Why Chappell Roan is your dream girl’s dream girl – and 2024's breakout artist

With musical and aesthetic parallels to Lady Gaga, this midwest princess has had an impressive and improbable rise

Published June 29, 2024 12:00PM (EDT)

Chappell Roan poses for a portrait in her dressing room at the House of Blues in Chicago, IL, on Thursday, October 5, 2023. (Mary Mathis for The Washington Post via Getty Images)
Chappell Roan poses for a portrait in her dressing room at the House of Blues in Chicago, IL, on Thursday, October 5, 2023. (Mary Mathis for The Washington Post via Getty Images)

In August 2023, Chappell Roan released a music video for her 1980s electro-pop throwback “HOT TO GO!” Set in Springfield, Missouri — she grew up in nearby Willard — the clip centers around a choreographed dance in which she spells out the song title with her arms. 

Clad in outfits such as a sparkly blue leotard and matching eyeshadow, Roan does the moves with drag queens and bored teens, and even (adorably) teaches her grandparents the dance. But in many scenes, she earnestly acts out “HOT TO GO!” by herself — at a gas station, at a mini-golf course, in front of a giant fork — as if she’s singlehandedly trying to manifest success. 

Mission accomplished. Earlier in the year, opening for Olivia Rodrigo set her up for some massive milestones. In recent weeks, Roan performed in front of staggeringly huge crowds at New York City’s Governors Ball Music Festival and Bonnaroo. At Kentuckiana Pride, throngs of people lined bridges overlooking the performing area to catch a glimpse of Roan — and, yes, do the “HOT TO GO!” dance, which is also wildly viral on TikTok.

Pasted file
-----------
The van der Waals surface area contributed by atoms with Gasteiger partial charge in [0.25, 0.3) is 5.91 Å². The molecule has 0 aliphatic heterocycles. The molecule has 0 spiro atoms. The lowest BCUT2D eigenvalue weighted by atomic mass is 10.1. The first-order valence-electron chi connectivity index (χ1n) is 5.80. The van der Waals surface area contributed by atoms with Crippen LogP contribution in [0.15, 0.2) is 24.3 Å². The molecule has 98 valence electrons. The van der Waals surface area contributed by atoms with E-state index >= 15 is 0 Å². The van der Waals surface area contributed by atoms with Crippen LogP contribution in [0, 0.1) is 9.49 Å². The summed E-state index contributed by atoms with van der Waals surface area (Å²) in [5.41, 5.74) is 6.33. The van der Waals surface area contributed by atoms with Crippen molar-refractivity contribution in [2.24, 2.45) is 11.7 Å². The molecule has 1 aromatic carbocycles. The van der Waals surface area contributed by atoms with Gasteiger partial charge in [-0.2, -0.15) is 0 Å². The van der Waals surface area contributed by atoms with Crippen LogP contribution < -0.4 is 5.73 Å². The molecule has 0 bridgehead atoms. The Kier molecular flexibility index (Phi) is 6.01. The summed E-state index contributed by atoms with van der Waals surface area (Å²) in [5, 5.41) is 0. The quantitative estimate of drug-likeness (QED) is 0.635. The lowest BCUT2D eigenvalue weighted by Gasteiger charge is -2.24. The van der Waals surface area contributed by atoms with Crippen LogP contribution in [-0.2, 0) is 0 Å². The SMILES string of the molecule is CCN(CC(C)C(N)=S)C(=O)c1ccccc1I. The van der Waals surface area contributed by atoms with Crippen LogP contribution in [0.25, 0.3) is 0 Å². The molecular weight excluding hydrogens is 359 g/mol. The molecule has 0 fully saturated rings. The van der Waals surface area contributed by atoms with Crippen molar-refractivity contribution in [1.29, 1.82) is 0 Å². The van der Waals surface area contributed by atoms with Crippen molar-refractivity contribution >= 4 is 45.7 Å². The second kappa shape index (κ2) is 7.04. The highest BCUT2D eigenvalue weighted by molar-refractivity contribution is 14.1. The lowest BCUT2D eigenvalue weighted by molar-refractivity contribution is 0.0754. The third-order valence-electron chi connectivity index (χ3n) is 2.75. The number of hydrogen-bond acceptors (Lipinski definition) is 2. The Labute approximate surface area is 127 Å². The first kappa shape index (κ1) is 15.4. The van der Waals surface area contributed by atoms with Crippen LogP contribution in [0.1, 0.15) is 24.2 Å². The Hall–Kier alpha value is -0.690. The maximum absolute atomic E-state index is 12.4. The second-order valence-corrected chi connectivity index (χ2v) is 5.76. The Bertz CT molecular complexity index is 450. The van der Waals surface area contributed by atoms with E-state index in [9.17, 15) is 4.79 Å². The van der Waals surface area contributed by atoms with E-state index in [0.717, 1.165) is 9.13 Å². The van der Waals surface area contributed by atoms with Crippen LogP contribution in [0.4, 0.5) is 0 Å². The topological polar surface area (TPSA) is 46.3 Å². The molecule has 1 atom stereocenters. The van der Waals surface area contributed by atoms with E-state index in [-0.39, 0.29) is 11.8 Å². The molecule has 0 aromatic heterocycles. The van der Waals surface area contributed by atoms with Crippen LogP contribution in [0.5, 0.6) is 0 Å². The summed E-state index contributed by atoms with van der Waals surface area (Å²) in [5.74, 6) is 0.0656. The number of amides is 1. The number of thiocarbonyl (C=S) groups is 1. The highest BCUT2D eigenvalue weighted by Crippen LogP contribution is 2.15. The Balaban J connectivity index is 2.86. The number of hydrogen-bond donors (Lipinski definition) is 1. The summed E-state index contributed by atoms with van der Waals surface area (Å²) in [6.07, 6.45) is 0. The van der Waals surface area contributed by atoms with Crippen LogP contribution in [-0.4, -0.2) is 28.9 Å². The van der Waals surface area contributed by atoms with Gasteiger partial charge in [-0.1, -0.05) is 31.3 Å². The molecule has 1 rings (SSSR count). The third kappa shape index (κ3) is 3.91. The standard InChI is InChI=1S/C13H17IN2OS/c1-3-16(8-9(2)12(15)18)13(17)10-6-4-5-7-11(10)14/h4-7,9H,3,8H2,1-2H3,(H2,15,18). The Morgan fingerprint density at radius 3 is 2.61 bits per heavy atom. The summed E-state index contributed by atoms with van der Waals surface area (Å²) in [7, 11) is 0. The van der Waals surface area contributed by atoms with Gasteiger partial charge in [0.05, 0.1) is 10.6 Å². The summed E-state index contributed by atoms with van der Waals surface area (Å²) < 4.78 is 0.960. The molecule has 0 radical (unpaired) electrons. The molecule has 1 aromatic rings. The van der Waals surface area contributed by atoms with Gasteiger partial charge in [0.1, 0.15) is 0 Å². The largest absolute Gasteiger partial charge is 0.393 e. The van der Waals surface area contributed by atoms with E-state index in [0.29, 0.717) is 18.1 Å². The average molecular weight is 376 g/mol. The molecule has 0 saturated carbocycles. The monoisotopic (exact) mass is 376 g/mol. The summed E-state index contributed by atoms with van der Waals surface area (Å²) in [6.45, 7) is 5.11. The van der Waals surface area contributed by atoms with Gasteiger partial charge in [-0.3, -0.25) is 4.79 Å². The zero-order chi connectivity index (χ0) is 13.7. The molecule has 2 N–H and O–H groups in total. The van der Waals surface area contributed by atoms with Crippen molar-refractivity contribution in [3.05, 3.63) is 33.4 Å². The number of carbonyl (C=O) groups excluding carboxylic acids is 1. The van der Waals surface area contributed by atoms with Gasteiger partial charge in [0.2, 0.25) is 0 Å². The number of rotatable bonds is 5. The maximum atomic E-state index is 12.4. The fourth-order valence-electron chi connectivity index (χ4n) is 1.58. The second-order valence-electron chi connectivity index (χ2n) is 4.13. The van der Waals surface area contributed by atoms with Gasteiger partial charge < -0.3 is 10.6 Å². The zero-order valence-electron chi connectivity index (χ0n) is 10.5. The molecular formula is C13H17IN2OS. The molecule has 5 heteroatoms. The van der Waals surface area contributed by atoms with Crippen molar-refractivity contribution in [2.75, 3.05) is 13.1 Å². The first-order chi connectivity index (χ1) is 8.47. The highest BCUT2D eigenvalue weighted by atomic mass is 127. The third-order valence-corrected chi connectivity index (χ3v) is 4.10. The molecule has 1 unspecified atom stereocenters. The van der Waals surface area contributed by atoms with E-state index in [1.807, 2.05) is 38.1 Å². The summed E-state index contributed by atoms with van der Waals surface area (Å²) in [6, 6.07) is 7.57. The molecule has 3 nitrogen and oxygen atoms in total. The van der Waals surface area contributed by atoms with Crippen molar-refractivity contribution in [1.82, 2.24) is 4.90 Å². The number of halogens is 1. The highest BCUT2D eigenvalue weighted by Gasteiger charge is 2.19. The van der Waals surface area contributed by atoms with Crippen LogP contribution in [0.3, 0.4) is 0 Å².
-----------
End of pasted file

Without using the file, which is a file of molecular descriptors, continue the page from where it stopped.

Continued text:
And these days, when you Google Chappell Roan, the search engine asks, “Do you mean ‘your favorite artist’s favorite artist’?” It’s a nod to some of her stage banter at Coachella — which in turn was inspired by an iconic saying popularized by drag queen Sasha Colby, “your favorite drag queen's favorite drag queen” — but also a testament to her increasing pop dominance. Roan is a queer icon from a deeply red state who manifested her way out of her hometown by being herself and believing that her songs were great even when nobody else did.

As we reach mid-year, Roan is unquestionably 2024’s breakout artist. From a quantitative standpoint, Billboard crunched numbers and noted that her weekly on-demand streams have increased more than 20-fold in six months, from 2.51 million for the week ending Jan. 4 to 68.36 million the week of June 20. Her 2023 album “The Rise and Fall of a Midwest Princess” currently resides in the Billboard album charts Top 10, while her latest single “Good Luck, Babe!” is in the Top 20 of the Hot 100.

Roan’s music possesses many touchstones — Kate Bush, Florence and the Machine, Lana Del Rey, Tori Amos . . . but feels contemporary and unique.

This ascent is as impressive as it is improbable. Roan released her first major label effort, the “School Nights” EP, in 2017 and toured as an opening act for Declan McKenna. (Footage from that tour includes her warbling the Cranberries’ “Dreams” as crowds rudely chatter over her.) She was subsequently dropped from her label in 2020 after releasing current hit “Pink Pony Club,” a yearning ballad about leaving small-town Tennessee and finding a home dancing at a California gay bar. Even after Roan found a new label home and released “The Rise and Fall of a Midwest Princess,” her fortunes didn’t turn around right away: The album initially failed to chart upon its September 2023 release. 

We need your help to stay independent

That “The Rise and Fall of a Midwest Princess” took a while to catch on is no slight on Roan’s music. In fact, the album is a sassy, campy breath of fresh air indebted to punkish new wave dance (“Femininomenon”), brash electroclash and house music (“Super Graphic Ultra Modern Girl”), synth-speckled melodrama (“My Kink is Karma”), and torchy ballads (the Lana Del Rey-esque “Picture You”). Roan’s music possesses many touchstones — Kate Bush, Florence and the Machine, Lana Del Rey, Tori Amos, the early-2010s empowerment pop movement — but feels contemporary and unique.